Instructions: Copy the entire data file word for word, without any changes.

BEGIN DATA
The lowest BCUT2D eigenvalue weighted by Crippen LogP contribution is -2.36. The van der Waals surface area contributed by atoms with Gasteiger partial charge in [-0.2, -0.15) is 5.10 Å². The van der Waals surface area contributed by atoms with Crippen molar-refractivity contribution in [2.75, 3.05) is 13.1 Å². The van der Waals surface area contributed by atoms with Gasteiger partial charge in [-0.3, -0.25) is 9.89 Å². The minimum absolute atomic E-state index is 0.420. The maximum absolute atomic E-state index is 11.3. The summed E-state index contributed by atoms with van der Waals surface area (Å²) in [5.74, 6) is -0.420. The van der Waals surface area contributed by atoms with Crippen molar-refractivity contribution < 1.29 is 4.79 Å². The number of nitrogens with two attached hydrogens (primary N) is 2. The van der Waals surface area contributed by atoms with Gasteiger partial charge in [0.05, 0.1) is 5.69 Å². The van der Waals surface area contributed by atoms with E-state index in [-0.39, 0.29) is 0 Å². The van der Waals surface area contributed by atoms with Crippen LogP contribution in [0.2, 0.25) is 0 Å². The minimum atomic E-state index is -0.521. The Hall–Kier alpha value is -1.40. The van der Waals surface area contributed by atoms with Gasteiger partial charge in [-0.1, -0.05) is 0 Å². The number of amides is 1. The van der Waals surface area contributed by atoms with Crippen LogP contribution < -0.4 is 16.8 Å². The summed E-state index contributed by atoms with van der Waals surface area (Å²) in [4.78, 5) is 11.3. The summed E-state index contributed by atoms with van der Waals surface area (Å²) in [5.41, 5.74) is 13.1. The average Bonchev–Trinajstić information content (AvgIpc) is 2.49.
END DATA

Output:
The lowest BCUT2D eigenvalue weighted by Crippen LogP contribution is -2.36. The van der Waals surface area contributed by atoms with Gasteiger partial charge in [-0.2, -0.15) is 5.10 Å². The van der Waals surface area contributed by atoms with Crippen molar-refractivity contribution in [2.75, 3.05) is 13.1 Å². The van der Waals surface area contributed by atoms with Gasteiger partial charge in [-0.3, -0.25) is 9.89 Å². The minimum absolute atomic E-state index is 0.420. The maximum absolute atomic E-state index is 11.3. The summed E-state index contributed by atoms with van der Waals surface area (Å²) in [5.74, 6) is -0.420. The van der Waals surface area contributed by atoms with Crippen molar-refractivity contribution < 1.29 is 4.79 Å². The number of nitrogens with two attached hydrogens (primary N) is 2. The van der Waals surface area contributed by atoms with Gasteiger partial charge in [0.05, 0.1) is 5.69 Å². The van der Waals surface area contributed by atoms with E-state index in [-0.39, 0.29) is 0 Å². The van der Waals surface area contributed by atoms with Crippen LogP contribution in [0.2, 0.25) is 0 Å². The minimum atomic E-state index is -0.521. The Hall–Kier alpha value is -1.40. The van der Waals surface area contributed by atoms with Gasteiger partial charge in [-0.1, -0.05) is 0 Å². The number of amides is 1. The van der Waals surface area contributed by atoms with Crippen LogP contribution < -0.4 is 16.8 Å². The summed E-state index contributed by atoms with van der Waals surface area (Å²) in [4.78, 5) is 11.3. The summed E-state index contributed by atoms with van der Waals surface area (Å²) in [5.41, 5.74) is 13.1. The average Bonchev–Trinajstić information content (AvgIpc) is 2.49.